12. I am not a prop or Gardner expert, but offer the following observations. With 24 inch clearance the prop diameter should not really be any bigger than 21 inch. Having more pitch than diameter is not the done thing, but I have no real experience of what the disadvantages are. We have a Beta JD3 with a 21 by 20 prop and that is just about spot on. The 3LW produces quite a lot more torque than the JD3, and works over a roughly similar speed range, though different Gardner specs show quite different maximum speeds. I reckon 21 by 20 would be about right but you will likely not get to use the full power of your 3LW unless its a higher revving version. You could investigate 4 blades and/or compensated options to give you a "bigger" prop for the 21inch diameter but you will need to think carefully about boat speed at minimum revs, any more than 21 by 20 and you might need to go for a tickover quite a bit less than 400rpm which some people would not recommend. ............Dave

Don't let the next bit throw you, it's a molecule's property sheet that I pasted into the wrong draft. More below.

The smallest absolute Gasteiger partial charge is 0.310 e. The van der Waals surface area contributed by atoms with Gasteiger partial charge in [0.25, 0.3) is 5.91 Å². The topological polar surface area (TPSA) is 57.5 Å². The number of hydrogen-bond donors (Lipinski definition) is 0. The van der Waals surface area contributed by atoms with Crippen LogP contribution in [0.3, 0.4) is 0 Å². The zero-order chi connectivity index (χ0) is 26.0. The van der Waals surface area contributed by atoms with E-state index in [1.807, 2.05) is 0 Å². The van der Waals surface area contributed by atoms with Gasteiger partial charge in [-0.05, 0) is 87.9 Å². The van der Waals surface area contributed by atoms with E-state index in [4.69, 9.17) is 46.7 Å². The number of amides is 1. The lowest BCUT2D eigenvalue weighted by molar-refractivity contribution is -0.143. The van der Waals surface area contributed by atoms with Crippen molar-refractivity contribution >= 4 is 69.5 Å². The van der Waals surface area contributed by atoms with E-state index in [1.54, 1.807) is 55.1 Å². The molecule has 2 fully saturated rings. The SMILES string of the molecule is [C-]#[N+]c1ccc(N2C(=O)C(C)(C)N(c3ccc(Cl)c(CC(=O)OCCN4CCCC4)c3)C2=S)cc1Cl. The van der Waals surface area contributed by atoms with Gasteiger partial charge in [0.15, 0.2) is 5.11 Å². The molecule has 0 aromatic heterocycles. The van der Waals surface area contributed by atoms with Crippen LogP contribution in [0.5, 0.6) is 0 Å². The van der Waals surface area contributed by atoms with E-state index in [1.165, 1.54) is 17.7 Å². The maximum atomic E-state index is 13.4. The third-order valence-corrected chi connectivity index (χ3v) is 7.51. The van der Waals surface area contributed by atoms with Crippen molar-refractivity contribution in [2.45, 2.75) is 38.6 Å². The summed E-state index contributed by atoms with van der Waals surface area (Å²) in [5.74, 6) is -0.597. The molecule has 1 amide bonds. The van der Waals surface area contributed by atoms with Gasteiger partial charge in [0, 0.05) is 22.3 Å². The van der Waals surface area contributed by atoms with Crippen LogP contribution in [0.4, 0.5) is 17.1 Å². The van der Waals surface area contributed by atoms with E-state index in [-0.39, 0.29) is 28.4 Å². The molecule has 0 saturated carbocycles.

13. Tried butyl rubber tape on the little portholes in the pidgun boxes. It worked but was not very neat and difficult to take the portholes out later. More recently have made gaskets out of neoprene sheet for both the pidgun boxes and cabin portholes. This is much better. Had to do the bolts up quite tight to compress the neoprene enough to seal. Not viable with m6 brass bolts so did it with steel studding and nuts, then replaced with the brass bolts one at a time. ..............Dave
  14. Going back to an older fully mechanical pump is the way to do it. As I said, I don't have the comprehensive hands-on experience of this engine, but you will need to check that the old and new pumps do interchange, you might just need different injectors, and in the worse case the drive gear/pump mounting might not be compatible. There are always a few folk who like to rid engines of electronics so a good search of various Ford forums might just be usefull. ..............Dave
  15. Are you 100% sure the pumpout was done correctly and that you did not somehow fill the tank with water whilst trying to flush it through? .............Dave